• Series LLCs. Delaware act section 18-215 provides for "series" LLCs. Series under section 18-215 function like single-member LLC subsidiaries of parent LLCs. However, no separate filing or franchise tax is required in order to establish a series, and each series is statutorily insulated from claims not only against other series but even, amazingly, from claims against the parent.

Delaware case law. While there are as yet very few broadly significant Massachusetts LLC cases,1 there is an extensive body of Delaware LLC case law, and this body of law is growing rapidly. In addition, in deciding Delaware LLC claims, the Delaware courts routinely apply the vast body of Delaware corporate and limited partnership cases.

The leading Delaware LLC case is Elf Atochem North America, Inc. v. Jaffari, 727 A.2d 286 (Del. 1999). Among other things, this case resoundingly reinforces the plain meaning of Delaware act section 18-1101(b) (the "freedom-of-contract" provision noted above). Furthermore, it holds that even seemingly mandatory Delaware act provisions normally must be construed as non-mandatory unless they are intended to protect third parties. This holding constitutes a uniquely powerful weapon in drafting LLC agreements to protect LLC promoters and others with significant LLC stakes.

However, use of the Delaware act can involve significant hazards.

The complexity of the Delaware act. The Delaware act is the lengthiest and most complex of U.S. LLC acts, and it contains many pitfalls for lawyers unfamiliar with it. For example, it contains several key provisions that appear on their face to be merely permissive provisions but that are probably best construed as default provisions - i.e., as provisions that will govern an LLC as if they were mandatory provisions unless the LLC agreement expressly alters them. See, e.g., Delaware act section 18-601 (concerning interim distributions); and Delaware act section 18-402 (third sentence) (concerning manager removals). Thus, you shouldn't form Delaware LLCs unless either (i) you yourself possess substantial Delaware act expertise; or (ii) you associate yourself with another lawyer who possesses it.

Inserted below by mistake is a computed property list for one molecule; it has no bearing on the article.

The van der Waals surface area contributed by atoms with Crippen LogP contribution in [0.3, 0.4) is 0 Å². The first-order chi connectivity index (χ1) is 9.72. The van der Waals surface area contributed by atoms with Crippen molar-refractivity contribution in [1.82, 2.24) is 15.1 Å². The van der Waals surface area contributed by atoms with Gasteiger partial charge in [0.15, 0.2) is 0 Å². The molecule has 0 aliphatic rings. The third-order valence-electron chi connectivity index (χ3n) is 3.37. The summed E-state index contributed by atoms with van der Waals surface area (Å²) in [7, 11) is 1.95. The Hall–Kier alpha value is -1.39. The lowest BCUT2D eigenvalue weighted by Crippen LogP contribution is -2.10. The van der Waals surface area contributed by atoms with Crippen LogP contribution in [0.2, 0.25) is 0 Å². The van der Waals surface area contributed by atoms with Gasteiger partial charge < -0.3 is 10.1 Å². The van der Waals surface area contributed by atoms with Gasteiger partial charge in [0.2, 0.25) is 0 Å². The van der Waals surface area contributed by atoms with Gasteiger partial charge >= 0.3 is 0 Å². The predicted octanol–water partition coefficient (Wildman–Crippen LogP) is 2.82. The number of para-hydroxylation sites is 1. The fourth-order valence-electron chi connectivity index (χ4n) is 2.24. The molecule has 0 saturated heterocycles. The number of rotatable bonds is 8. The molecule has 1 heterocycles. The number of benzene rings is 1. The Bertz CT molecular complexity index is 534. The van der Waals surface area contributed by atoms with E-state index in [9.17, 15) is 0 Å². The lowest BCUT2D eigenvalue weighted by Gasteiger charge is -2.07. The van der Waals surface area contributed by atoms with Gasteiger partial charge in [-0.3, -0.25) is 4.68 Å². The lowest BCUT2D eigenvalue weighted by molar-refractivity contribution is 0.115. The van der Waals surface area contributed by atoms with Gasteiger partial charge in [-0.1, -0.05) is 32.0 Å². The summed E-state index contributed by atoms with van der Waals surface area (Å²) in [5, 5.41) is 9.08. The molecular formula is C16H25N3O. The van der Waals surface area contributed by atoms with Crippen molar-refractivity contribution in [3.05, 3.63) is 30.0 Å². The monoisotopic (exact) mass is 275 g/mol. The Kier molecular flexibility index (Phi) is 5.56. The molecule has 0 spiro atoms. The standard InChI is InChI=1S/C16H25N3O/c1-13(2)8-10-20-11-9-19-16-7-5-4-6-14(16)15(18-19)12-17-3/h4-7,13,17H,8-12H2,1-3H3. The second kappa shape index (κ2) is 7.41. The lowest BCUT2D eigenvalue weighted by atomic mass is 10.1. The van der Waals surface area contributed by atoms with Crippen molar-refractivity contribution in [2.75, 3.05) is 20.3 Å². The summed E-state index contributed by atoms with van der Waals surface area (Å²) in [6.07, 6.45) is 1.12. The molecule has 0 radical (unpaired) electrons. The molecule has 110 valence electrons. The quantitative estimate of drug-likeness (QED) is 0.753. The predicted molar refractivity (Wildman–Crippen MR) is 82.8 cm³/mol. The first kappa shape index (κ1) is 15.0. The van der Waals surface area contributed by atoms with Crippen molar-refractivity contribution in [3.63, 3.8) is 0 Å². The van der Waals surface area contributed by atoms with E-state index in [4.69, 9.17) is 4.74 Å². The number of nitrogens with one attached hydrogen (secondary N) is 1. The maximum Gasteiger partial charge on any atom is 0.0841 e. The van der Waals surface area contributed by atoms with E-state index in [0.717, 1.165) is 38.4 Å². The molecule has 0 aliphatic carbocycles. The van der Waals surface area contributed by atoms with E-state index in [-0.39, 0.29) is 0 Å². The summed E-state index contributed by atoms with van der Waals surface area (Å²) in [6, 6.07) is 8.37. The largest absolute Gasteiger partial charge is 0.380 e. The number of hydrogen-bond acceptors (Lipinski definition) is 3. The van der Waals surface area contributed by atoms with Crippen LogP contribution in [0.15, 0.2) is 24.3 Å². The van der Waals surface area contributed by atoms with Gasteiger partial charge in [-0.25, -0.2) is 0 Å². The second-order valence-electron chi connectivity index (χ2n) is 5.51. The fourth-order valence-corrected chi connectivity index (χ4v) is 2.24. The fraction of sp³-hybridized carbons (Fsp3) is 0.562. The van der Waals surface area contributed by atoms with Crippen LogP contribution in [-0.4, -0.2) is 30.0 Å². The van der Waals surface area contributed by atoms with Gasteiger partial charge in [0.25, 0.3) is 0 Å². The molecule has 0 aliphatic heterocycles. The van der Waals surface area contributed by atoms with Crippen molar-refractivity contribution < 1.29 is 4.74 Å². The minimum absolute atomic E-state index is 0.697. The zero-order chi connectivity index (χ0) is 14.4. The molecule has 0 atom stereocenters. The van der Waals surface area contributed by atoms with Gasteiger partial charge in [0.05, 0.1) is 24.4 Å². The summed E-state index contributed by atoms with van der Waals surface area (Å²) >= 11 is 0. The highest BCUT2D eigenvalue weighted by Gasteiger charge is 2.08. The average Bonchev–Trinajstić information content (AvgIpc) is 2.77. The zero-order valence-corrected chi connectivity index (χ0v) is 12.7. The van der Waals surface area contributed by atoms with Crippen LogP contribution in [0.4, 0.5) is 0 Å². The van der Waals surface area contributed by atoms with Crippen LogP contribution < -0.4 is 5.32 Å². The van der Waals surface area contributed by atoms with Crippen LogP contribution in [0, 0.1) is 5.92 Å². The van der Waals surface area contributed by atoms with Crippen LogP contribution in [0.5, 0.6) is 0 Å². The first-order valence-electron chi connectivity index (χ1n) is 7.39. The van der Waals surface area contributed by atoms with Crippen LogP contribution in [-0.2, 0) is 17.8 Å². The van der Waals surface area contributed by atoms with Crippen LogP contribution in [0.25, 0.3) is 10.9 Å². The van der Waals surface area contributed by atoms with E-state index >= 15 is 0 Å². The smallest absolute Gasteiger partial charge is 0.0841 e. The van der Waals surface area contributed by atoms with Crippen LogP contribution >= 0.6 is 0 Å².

Delaware litigation of internal LLC disputes. Delaware LLCs and their managers are subject under the Delaware act to Delaware service of process. See Delaware act section 18-104(a) (requiring Delaware LLCs to have Delaware registered agents and offices); section 18-109(a) (providing that serving as a Delaware manager constitutes consent to Delaware service of process). Excellent as the Delaware courts may be, your LLC clients and the members and managers of their LLCs may not want to face the risk of defending Delaware lawsuits.

Exposure of non-Delaware lawyers to Delaware long-arm jurisdiction. Under a Delaware Court of Chancery decision called Sample v. Morgan, 935 A.2d 1046 (Del. Ch. 2007), non-Delaware lawyers, even if they have only the most minimal Delaware contacts, may be subject to the long-arm jurisdiction of the Delaware courts in malpractice claims and other claims relating to Delaware LLCs.

To sum up: There are many situations in which you may owe it to your Massachusetts LLC formation clients to form LLCs for them under the Delaware act. But doing so may involve significant risks - not only for them, but also for you. n

The Author

John M. Cunningham is of counsel to McLane, Graf, Raulerson & Middleton, Professional Association, and works in its Woburn, Massachusetts, and Manchester, New Hampshire, offices. He is the author of Drafting Limited Liability Company Operating Agreements and, with Vernon Proctor of the Delaware bar, he is the co-author of Drafting Delaware LLC Agreements. Both books are published by Wolters Kluwer Law & Business. He is licensed to practice law in Massachusetts and New Hampshire. He publishes a weekly blog on LLC formation practice at


  1. These principally include Pointer v. Castellani, 455 Mass. 537, 918 N.E.2d 805 (Mass. S.J.C. 2009) (fiduciary case); Billings v. GTFM, LLC, 449 Mass. 281, 867 N.E.2d 714 (Mass. S.C. 2007) (derivative jurisdiction); Smith v. Shining Rock Golf Cmty., LLC, 2007 Mass. Super. LEXIS 222 (2007) (veil-piercing case); Rapoza v. Talamo, 2006 Mass. Super Lexis 531 (2006) (dissolution upon LLC deadlock).